Gospel & Reflection 2nd June 2024

The Feast of Corpus Christi – The Body and Blood of Christ.

Mark 14:12‐16,22‐26

On the first day of Unleavened Bread, when the Passover lamb was sacrificed, his disciples said to Jesus, ‘Where do you want us to go and make the preparations for you to eat the Passover?’ So he sent two of his disciples, saying to them, ‘Go into the city and you will meet a man carrying a pitcher of water. Follow him, and say to the owner of the house which he enters, “The Master says: Where is my dining room in which I can eat the Passover with my disciples?” He will show you a large upper room furnished with couches, all prepared. Make the preparations for us there.’ The disciples set out and went to the city and found everything as he had told them, and prepared the Passover.

And as they were eating he took some bread, and when he had said the blessing he broke it and gave it to them. ‘Take it,’ he said ‘this is my body.’ Then he took a cup, and when he had returned thanks he gave it to them, and all drank from it, and he said to them, ‘This is my blood, the blood of the covenant, which is to be poured out for many. I tell you solemnly, I shall not drink any more wine until the day I drink the new wine in the kingdom of God.’

After psalms had been sung they left for the Mount of Olives.


Friends, last weekend we celebrated the Feast of the Holy Trinity. I mentioned the great St. Thomas Aquinas and how there were few his equal regarding his intellect, understanding and relationship with the Triune God. But one such equal would be St. Augustine. Augustine was a fifth century Algerian Saint and a remarkable man. Just one of his many famous sayings was when he said of God: “You have made us for yourself, O Lord and our hearts are restless until they rest in you.”

Well, if there was ever a person, ever a Saint who knew well the restlessness of life and the search for an ultimate meaning, it was Augustine. He was the innovator of what we might now call a ‘rock ‘n’ roll’ lifestyle! He sought wine, women, and song, and enjoyed all three in abundance. For years, he believed that the fulfilment of worldly desires would bring him true happiness and contentment. However, that lifestyle only left him only empty and lonely, until he found meaning, purpose and contentment where he least expected to find it.

He wrote: “Late have I loved you, beauty so ancient and so new…. Lo, you were within, but I outside…you were with me, but I not with you.”

And what just had he found that he described with those beautiful words? He had found Christ and found Him in the Eucharist. He wrote again: “You called, shouted, broke my deafness; I gasped; I tasted you and now I hunger and thirst.” I tasted and now I hunger! Augustine’s life was turned round by finding Christ and receiving Him in the Eucharist and by spending time with Christ in Eucharistic Adoration. And what a difference it made. His aimless life was directed on a course which still inspires and encourages people to this day.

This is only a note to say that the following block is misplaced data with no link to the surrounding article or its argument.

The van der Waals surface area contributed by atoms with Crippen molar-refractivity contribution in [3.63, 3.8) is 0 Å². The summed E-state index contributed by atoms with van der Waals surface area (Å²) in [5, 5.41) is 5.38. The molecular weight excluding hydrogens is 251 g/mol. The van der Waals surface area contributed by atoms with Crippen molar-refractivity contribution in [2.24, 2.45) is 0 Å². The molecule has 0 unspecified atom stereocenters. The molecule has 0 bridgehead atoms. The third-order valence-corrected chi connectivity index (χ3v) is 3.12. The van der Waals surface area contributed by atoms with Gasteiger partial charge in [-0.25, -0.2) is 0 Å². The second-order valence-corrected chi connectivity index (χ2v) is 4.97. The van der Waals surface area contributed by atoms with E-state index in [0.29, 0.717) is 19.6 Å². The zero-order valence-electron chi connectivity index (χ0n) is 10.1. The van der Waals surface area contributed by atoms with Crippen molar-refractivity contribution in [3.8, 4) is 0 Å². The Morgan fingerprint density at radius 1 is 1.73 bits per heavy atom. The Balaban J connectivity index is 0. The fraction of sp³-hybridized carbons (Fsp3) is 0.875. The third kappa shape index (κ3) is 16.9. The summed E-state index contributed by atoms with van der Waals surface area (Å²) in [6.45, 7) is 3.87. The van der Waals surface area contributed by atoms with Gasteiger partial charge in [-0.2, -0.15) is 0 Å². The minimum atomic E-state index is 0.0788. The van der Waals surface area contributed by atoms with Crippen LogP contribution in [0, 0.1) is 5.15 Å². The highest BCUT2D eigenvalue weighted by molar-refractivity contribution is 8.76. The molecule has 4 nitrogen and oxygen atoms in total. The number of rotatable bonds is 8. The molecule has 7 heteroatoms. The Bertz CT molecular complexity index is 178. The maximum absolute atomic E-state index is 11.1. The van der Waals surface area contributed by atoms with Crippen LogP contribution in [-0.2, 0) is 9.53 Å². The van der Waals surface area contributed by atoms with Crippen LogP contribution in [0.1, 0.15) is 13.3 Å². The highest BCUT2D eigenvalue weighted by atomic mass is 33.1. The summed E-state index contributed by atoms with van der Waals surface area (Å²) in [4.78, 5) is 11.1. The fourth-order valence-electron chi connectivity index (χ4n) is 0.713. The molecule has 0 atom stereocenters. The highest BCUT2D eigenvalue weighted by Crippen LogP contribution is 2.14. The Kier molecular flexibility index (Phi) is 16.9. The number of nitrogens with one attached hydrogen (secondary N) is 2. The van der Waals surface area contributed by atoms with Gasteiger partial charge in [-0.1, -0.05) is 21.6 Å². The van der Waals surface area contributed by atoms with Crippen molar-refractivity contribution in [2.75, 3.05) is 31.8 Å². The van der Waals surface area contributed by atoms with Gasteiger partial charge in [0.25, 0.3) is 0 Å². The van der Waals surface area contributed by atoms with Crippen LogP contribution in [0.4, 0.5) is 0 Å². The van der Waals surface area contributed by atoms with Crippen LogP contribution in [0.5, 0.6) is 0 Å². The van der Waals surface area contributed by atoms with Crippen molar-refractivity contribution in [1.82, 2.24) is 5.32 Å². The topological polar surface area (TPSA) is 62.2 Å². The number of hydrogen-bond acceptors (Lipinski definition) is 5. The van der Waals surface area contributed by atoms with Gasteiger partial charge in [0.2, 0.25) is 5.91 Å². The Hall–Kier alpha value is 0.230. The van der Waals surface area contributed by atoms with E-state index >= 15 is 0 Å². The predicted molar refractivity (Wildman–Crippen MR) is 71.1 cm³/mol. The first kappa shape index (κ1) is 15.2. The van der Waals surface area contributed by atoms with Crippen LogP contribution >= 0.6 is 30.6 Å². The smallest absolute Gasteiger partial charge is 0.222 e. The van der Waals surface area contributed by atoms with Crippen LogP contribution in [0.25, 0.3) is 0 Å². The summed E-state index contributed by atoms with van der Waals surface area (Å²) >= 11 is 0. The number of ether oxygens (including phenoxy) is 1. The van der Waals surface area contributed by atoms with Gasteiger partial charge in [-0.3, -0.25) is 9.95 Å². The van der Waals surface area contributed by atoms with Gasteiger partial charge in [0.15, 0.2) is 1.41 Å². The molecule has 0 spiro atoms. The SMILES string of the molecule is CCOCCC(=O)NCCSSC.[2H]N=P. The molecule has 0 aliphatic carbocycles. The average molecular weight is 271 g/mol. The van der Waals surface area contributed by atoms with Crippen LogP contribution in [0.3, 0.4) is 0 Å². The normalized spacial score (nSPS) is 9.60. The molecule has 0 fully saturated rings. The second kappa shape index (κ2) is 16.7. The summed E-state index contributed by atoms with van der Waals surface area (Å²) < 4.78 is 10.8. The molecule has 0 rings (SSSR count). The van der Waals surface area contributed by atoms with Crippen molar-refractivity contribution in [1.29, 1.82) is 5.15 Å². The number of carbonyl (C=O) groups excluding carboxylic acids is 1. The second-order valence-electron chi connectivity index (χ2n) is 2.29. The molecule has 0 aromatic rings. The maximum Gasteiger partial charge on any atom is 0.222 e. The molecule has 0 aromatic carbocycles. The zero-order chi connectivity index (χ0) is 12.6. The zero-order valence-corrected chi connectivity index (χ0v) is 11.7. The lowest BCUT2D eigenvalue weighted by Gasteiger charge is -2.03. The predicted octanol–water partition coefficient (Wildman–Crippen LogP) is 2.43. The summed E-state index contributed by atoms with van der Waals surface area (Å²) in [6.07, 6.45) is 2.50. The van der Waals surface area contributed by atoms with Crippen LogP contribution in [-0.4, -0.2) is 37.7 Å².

But friends, what is the Eucharist to us? In whose presence do we believe we are in when we look towards the Tabernacle and know that the Eucharistic is within it? They might sound like simple questions but sometimes peoples answers can be shocking. It is astonishing to think about but many Catholics do not believe in the real presence! Many think that it is just not credible that the Eucharist is Christ. For some people communion is a token, a gesture, a reminder of Christ!

The great American novelist and devout Catholic, Flannery O’Connor, was having dinner with friends in a New York restaurant one evening. Aware of her crippling shyness but knowing her deep faith and trying to draw her into conversation, one of those at table turned the discussion towards religion and described the Eucharist as a “lovely, little symbol”. The young and timid O’Connor replied immediately: “Well, if it’s only a symbol, then I say, to hell with it.” And she was right!

For O’Connor, just like Augustine and I am sure like us all here, the Eucharist is much more than a symbol or a token or a gesture. We believe it to be what Christ said it is – His Body and Blood. We take Christ at His word. No token could have changed St. Augustine’s life so completely; no gesture could have made a naturally shy woman explode with passion as Flannery O’Connor did; no “little symbol” could have made such a difference in the life of many Saints, martyrs and believers down through the centuries – satisfying their and our faith, lives, and hopes.

Friends, at the Altar, in communion, through the Tabernacle, Jesus is here, Jesus is present. It is this truth that makes sense of everything else we believe about Him. It is this that allows us all to approach God with confidence with any request. Believing in the Real Presence opens our lives to the power of Christ moving and working in our lives. Disbelieving, closes us off from Christ who wishes only to be intimate with us.

To paraphrase a great writer, to believe, or not to believe, that is the question. On this Feast of Corpus Christi, we are asked to give an answer.

Fr. Richard